Report links antibiotics at farms to human deaths

Washington -- The Centers for Disease Control on Monday confirmed a link between routine use of antibiotics in livestock and growing bacterial resistance that is killing at least 23,000 people a year.

The report is the first by the government to estimate how many people die annually of infections that no longer respond to antibiotics because of overuse in people and animals.

Along with the annual fatalities, the report estimated at least 2 million antibiotic-resistant infections occur each year. Frieden said these are "minimal estimates" because they count only microbes that are resistant to multiple antibiotics and include only hospital infections, omitting cases from dialysis centers, nursing homes and other medical settings.

At least 70 percent of all antibiotics in the United States are used to speed growth of farm animals or to prevent diseases among animals raised in feedlots. Routine low doses administered to large numbers of animals provide ideal conditions for microbes to develop resistance.

"Widespread use of antibiotics in agriculture has resulted in increased resistance in infections in humans," Frieden said.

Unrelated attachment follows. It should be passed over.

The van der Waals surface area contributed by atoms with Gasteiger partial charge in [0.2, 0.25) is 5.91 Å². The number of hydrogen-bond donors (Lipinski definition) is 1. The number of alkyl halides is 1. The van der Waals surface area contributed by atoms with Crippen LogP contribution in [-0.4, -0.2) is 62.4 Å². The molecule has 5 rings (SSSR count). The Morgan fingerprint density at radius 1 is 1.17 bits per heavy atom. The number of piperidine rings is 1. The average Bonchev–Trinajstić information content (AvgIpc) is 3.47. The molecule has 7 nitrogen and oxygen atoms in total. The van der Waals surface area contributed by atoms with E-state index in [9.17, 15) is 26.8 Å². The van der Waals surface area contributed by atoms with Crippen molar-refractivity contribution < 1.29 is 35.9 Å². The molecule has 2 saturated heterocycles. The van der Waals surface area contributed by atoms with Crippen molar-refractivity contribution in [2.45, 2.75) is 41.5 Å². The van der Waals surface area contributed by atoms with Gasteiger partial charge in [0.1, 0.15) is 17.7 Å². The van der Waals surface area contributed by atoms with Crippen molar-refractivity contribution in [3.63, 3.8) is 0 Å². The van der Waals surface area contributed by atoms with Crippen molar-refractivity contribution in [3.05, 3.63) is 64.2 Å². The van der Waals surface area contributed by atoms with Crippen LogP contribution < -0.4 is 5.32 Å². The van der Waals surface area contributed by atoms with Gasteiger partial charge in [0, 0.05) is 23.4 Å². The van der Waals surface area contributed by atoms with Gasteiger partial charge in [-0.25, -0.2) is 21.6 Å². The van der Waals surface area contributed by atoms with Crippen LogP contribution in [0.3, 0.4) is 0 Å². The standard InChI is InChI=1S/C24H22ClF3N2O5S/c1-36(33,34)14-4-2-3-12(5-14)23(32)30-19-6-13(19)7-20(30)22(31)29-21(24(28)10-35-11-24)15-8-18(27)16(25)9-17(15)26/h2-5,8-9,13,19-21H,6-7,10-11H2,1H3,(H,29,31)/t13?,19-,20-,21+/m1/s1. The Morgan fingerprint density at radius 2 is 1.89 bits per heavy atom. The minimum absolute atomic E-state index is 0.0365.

That is just crazy. No way would a basic understanding of biology have told us that this was the obvious end result of our practices.

Scary shit Phone Post 3.0

...and, because lots of money wants it that way, nothing will change.

We've been eating grass-fed, local beef for a few years. I hope this is the right way to deal with this.

vaccinations are actually a way to reduce bacterial resistance to antibiotics because the vaccines specifically target the resistant bugs. There has actually been some headway in the last few years in combating antibiotic resistance. It's still scary as shit.

My brother used to go to Mexico with a professor he was working for..... the prof taught down there as well and my brother was his assistant. Anyway, he told me that many people in Mexico had been on antibiotics for years and never stopped taking them. I can't imagine how bad that was for them.